The dynamic has changed. Narendra Modi and the BJP have heralded a hitherto unseen bolstering of relations and the furthering of a prosperous friendship with Israel and it has been a long time coming.
The steps were at first tentative, haphazard and directionless under the misguided secularist socialism of the Congress party but now deal after deal finds common ground between the two most powerful democracies in the region.
Of course this closeness is rooted in business but flourishes from common ground and common aims but it within the last five years or so it’s the business end that brought the two together.
Take for instance the case of company Rafael which won a $1 billion contract in 2009 to provide India with surface-to-air missile systems, and along with other Israeli companies it has supplied New Delhi with an estimated $10 billion in military gear over the last decade, according to the Economic Times.
Israel now ranks second only to Russia as the biggest supplier of military equipment to India.
Any affront to the actions political standpoint of Israel in the past was steeped in symbolism rather than truth, it was a desire to placate disparate forces; instead now the newly elected government led by Prime Minister Narendra Modi’s Hindu nationalist Bharatiya Janata Party (BJP) blocked parliamentary votes to condemn Israeli actions and the relationship is based on mutual respect, strategy and practicality.
The Palestine issue to India was one of a reflexive solidarity but India has realised that this type of guileless posturing doesn’t solve threats to its borders, to its peoples, to the future prosperity of the country.
Working with Israel is the height of strategy and the numbers don’t lie.
As Indian President Pranab Mukherjee recently noted, Israel has crucially come through for India at times “when India needed them the most” (i.e. during crises or when other sources have not been available, for example, due to sanctions). The president mentioned the assistance given during the Kargil crisis in 1999 in particular, but there has also been less publicly-acknowledged help in the past, including during India’s 1965 and 1971 wars with Pakistan.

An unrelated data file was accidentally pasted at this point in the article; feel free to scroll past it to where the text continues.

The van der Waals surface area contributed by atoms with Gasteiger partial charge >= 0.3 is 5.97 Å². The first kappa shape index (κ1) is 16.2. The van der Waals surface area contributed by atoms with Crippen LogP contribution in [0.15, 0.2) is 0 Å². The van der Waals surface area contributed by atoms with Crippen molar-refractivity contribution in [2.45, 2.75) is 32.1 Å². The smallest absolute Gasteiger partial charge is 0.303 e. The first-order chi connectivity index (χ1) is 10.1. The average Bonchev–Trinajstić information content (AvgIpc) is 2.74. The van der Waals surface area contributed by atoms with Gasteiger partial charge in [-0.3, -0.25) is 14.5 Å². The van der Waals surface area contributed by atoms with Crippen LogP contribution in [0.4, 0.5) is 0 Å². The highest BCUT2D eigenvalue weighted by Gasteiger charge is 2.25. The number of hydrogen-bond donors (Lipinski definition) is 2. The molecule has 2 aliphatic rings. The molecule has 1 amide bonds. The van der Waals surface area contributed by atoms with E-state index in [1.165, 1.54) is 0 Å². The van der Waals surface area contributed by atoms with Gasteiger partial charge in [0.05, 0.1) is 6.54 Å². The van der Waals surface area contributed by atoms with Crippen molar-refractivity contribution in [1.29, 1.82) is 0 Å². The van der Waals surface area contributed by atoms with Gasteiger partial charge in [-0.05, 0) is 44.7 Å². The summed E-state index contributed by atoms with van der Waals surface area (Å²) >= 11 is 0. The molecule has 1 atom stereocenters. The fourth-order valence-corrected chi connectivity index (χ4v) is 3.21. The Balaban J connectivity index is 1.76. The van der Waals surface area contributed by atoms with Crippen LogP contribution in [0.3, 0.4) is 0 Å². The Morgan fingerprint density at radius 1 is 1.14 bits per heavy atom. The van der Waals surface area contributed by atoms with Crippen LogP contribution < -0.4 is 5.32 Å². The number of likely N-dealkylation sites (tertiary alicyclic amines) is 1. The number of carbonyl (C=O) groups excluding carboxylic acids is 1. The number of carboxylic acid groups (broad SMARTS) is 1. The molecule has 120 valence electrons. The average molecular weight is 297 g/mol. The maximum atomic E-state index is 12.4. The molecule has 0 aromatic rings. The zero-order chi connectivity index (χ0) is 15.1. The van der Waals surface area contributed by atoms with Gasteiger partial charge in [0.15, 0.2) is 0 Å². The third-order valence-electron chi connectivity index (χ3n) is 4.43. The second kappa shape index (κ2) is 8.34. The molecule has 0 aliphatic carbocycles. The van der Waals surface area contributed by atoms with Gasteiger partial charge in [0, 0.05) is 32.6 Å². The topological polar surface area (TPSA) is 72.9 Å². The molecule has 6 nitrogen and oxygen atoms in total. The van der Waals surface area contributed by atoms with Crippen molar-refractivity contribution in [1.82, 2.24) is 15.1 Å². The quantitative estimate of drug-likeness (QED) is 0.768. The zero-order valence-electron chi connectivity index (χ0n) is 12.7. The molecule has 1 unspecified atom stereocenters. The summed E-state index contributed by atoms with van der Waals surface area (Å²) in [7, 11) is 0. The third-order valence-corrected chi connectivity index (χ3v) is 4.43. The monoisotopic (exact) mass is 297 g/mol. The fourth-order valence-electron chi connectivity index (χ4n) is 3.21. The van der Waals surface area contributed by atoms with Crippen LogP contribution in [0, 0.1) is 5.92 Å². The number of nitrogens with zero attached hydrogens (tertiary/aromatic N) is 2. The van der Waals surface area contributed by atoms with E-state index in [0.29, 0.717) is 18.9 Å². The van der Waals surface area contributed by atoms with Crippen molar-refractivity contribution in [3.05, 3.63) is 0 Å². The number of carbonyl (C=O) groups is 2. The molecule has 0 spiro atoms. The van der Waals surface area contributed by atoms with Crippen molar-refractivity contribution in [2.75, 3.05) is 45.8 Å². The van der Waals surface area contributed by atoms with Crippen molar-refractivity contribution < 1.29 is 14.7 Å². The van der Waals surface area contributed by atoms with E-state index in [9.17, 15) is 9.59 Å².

It’s not just about defense and security though, there has been extremely useful cooperation in the agricultural sector—water management, research and development, sharing of best practices—and this has been coupled with economic ties with India and Israel negotiating a free trade agreement, and have been trying to encourage greater investments from the other. In that respect the country is seeking to “gain first-hand knowledge of Israeli technologies and expertise in the water sector — including desalination and urban water systems — and how these techniques can be implemented back in India”, this according to the Indian embassy in Israel.
The success of Indian and Israeli information technology companies has particularly led to interest in collaboration in that sector. Tourism is another mutual agree of cooperation with educational exchanges supplementing increased numbers of Indians arriving in Israel and vice versa, including thousands of Israelis visiting after serving in the IDF.
Of course security is a major concern with the Indian military planning to purchase Israeli radar systems to detect terrorists hiding in the dense forests along the country’s disputed border with Pakistan.
It also helps that PM Netanyahu and PM Modi genuinely respect and like one another. Netanyahu was among the first to congratulate Modi following his landslide victory in the 2014 elections. In September, 2014, the two Prime Ministers met at the UN General Assembly in New York. On that occasion, Netanyahu declared that the “sky is the limit” with India. Modi reciprocated a few months later, sending Chanukah greetings on twitter to Netanyahu in Hebrew. Last March, Modi again tweeted in Hebrew to congratulate his “friend Bibi” on his reelection.
The upsurge in global Islamic terrorism has meant the state of world has changed since India could afford to tip toe around the issue of respect towards Israel. It’s a flourishing relationship that’s unlikely to reverse in light of this.
Where has India’s previous support for the Palestinian question got it? India was and has been blocked at every turn from involvement in the Organization of the Islamic Conference. India is also disappointed by what it sees as the Arab world’s simplistic position on the thorny issue of Kashmir. “India has received no worthwhile backing from the Arab countries in the resolution of problems it faces in its neighborhood, especially Kashmir,” wrote Harsh V. Pant, a scholar of international relations at King’s College London. “There have been no serious attempts by the Arab world to put pressure on Pakistan to reign in the cross-border insurgency in Kashmir.”
Talking more about this relationship would take a few more articles given its depth and long lasting respect over the issues at play but it’s clear that this is a relationship created and fostered on respect and in light of a world dynamic that has changed beyond belief, India is proud to shake off its reluctance from the shadows and embrace Israel with the respect and pride it deserves.